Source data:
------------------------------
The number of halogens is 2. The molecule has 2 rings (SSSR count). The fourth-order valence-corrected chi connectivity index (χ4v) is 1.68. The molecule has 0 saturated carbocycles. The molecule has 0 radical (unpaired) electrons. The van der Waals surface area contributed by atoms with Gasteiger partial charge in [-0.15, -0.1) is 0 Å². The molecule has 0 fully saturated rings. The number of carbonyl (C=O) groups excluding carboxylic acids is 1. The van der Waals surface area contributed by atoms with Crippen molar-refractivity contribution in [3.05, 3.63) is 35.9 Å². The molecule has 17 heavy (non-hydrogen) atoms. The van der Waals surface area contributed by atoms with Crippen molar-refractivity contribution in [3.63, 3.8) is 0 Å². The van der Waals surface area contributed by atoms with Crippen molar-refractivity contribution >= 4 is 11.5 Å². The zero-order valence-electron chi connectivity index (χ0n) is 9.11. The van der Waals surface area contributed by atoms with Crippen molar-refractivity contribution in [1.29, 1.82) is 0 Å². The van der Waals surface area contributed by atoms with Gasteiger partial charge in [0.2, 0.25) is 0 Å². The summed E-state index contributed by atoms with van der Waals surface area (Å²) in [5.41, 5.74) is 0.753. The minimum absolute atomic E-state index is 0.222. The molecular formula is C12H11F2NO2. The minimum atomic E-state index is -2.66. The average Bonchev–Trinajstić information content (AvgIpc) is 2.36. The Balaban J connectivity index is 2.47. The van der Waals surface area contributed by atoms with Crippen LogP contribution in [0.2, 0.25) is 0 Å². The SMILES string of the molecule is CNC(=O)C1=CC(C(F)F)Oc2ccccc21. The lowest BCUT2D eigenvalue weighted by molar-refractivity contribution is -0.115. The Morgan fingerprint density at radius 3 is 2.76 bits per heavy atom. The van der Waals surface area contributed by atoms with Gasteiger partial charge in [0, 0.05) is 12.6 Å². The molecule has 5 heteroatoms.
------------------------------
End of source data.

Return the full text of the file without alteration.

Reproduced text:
The number of halogens is 2. The molecule has 2 rings (SSSR count). The fourth-order valence-corrected chi connectivity index (χ4v) is 1.68. The molecule has 0 saturated carbocycles. The molecule has 0 radical (unpaired) electrons. The van der Waals surface area contributed by atoms with Gasteiger partial charge in [-0.15, -0.1) is 0 Å². The molecule has 0 fully saturated rings. The number of carbonyl (C=O) groups excluding carboxylic acids is 1. The van der Waals surface area contributed by atoms with Crippen molar-refractivity contribution in [3.05, 3.63) is 35.9 Å². The molecule has 17 heavy (non-hydrogen) atoms. The van der Waals surface area contributed by atoms with Crippen molar-refractivity contribution in [3.63, 3.8) is 0 Å². The van der Waals surface area contributed by atoms with Crippen molar-refractivity contribution >= 4 is 11.5 Å². The zero-order valence-electron chi connectivity index (χ0n) is 9.11. The van der Waals surface area contributed by atoms with Crippen molar-refractivity contribution in [1.29, 1.82) is 0 Å². The van der Waals surface area contributed by atoms with Gasteiger partial charge in [0.2, 0.25) is 0 Å². The summed E-state index contributed by atoms with van der Waals surface area (Å²) in [5.41, 5.74) is 0.753. The minimum absolute atomic E-state index is 0.222. The molecular formula is C12H11F2NO2. The minimum atomic E-state index is -2.66. The average Bonchev–Trinajstić information content (AvgIpc) is 2.36. The Balaban J connectivity index is 2.47. The van der Waals surface area contributed by atoms with Crippen LogP contribution in [0.2, 0.25) is 0 Å². The SMILES string of the molecule is CNC(=O)C1=CC(C(F)F)Oc2ccccc21. The lowest BCUT2D eigenvalue weighted by molar-refractivity contribution is -0.115. The Morgan fingerprint density at radius 3 is 2.76 bits per heavy atom. The van der Waals surface area contributed by atoms with Gasteiger partial charge in [0, 0.05) is 12.6 Å². The molecule has 5 heteroatoms.